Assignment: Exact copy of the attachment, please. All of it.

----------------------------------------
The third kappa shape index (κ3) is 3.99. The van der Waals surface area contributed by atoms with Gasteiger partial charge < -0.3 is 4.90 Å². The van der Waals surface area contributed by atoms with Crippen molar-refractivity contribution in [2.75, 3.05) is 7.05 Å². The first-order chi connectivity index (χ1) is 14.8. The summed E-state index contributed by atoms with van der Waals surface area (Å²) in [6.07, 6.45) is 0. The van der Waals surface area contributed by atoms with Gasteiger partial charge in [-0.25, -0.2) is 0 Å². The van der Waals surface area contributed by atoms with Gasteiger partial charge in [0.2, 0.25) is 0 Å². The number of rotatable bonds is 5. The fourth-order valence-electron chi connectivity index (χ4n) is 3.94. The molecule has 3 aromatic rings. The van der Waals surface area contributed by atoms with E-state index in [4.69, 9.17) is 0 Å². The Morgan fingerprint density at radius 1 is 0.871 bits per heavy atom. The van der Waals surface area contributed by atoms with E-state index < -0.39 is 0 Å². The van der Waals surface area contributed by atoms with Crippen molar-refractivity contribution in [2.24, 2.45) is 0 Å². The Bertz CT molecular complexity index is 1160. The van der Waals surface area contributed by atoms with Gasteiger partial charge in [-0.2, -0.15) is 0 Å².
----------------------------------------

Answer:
The third kappa shape index (κ3) is 3.99. The van der Waals surface area contributed by atoms with Gasteiger partial charge < -0.3 is 4.90 Å². The van der Waals surface area contributed by atoms with Crippen molar-refractivity contribution in [2.75, 3.05) is 7.05 Å². The first-order chi connectivity index (χ1) is 14.8. The summed E-state index contributed by atoms with van der Waals surface area (Å²) in [6.07, 6.45) is 0. The van der Waals surface area contributed by atoms with Gasteiger partial charge in [-0.25, -0.2) is 0 Å². The van der Waals surface area contributed by atoms with Gasteiger partial charge in [0.2, 0.25) is 0 Å². The number of rotatable bonds is 5. The fourth-order valence-electron chi connectivity index (χ4n) is 3.94. The molecule has 3 aromatic rings. The van der Waals surface area contributed by atoms with E-state index in [4.69, 9.17) is 0 Å². The Morgan fingerprint density at radius 1 is 0.871 bits per heavy atom. The van der Waals surface area contributed by atoms with E-state index < -0.39 is 0 Å². The van der Waals surface area contributed by atoms with Crippen molar-refractivity contribution in [2.24, 2.45) is 0 Å². The Bertz CT molecular complexity index is 1160. The van der Waals surface area contributed by atoms with Gasteiger partial charge in [-0.2, -0.15) is 0 Å².